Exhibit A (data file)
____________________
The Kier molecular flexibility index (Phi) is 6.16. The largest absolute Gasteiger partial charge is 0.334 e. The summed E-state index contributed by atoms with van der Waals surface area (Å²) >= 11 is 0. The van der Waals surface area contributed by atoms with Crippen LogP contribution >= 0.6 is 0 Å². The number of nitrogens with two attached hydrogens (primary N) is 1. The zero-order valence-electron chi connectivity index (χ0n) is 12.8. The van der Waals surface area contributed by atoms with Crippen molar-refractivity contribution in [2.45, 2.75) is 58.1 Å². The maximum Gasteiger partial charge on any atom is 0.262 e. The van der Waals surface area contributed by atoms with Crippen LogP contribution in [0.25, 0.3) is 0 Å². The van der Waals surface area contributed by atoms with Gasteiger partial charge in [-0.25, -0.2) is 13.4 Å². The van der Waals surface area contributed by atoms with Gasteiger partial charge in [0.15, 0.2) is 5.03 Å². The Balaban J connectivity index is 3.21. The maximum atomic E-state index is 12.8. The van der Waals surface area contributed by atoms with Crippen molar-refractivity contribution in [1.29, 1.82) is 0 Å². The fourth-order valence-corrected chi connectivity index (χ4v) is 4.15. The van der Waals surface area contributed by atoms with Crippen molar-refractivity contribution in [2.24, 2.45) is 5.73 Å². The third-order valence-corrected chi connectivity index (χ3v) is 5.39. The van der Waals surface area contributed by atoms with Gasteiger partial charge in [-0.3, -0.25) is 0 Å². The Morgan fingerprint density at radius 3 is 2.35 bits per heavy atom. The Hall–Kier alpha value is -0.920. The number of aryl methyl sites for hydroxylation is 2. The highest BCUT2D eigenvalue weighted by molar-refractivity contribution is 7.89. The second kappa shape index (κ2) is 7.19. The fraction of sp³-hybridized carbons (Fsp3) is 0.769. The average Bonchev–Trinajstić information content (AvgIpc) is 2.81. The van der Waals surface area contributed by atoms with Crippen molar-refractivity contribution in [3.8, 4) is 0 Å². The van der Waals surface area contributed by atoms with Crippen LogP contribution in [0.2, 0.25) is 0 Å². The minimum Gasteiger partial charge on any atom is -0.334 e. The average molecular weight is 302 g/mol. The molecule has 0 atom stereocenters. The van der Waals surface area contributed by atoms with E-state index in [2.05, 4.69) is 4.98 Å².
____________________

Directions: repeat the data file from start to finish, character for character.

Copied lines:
The Kier molecular flexibility index (Phi) is 6.16. The largest absolute Gasteiger partial charge is 0.334 e. The summed E-state index contributed by atoms with van der Waals surface area (Å²) >= 11 is 0. The van der Waals surface area contributed by atoms with Crippen LogP contribution >= 0.6 is 0 Å². The number of nitrogens with two attached hydrogens (primary N) is 1. The zero-order valence-electron chi connectivity index (χ0n) is 12.8. The van der Waals surface area contributed by atoms with Crippen molar-refractivity contribution in [2.45, 2.75) is 58.1 Å². The maximum Gasteiger partial charge on any atom is 0.262 e. The van der Waals surface area contributed by atoms with Crippen LogP contribution in [0.25, 0.3) is 0 Å². The van der Waals surface area contributed by atoms with Gasteiger partial charge in [-0.25, -0.2) is 13.4 Å². The van der Waals surface area contributed by atoms with Gasteiger partial charge in [0.15, 0.2) is 5.03 Å². The Balaban J connectivity index is 3.21. The maximum atomic E-state index is 12.8. The van der Waals surface area contributed by atoms with Crippen molar-refractivity contribution in [1.29, 1.82) is 0 Å². The fourth-order valence-corrected chi connectivity index (χ4v) is 4.15. The van der Waals surface area contributed by atoms with Crippen molar-refractivity contribution in [2.24, 2.45) is 5.73 Å². The third-order valence-corrected chi connectivity index (χ3v) is 5.39. The van der Waals surface area contributed by atoms with Gasteiger partial charge in [-0.3, -0.25) is 0 Å². The Morgan fingerprint density at radius 3 is 2.35 bits per heavy atom. The Hall–Kier alpha value is -0.920. The number of aryl methyl sites for hydroxylation is 2. The highest BCUT2D eigenvalue weighted by molar-refractivity contribution is 7.89. The second kappa shape index (κ2) is 7.19. The fraction of sp³-hybridized carbons (Fsp3) is 0.769. The average Bonchev–Trinajstić information content (AvgIpc) is 2.81. The van der Waals surface area contributed by atoms with Crippen molar-refractivity contribution in [3.8, 4) is 0 Å². The van der Waals surface area contributed by atoms with Crippen LogP contribution in [0.2, 0.25) is 0 Å². The minimum Gasteiger partial charge on any atom is -0.334 e. The average molecular weight is 302 g/mol. The molecule has 0 atom stereocenters. The van der Waals surface area contributed by atoms with E-state index in [2.05, 4.69) is 4.98 Å².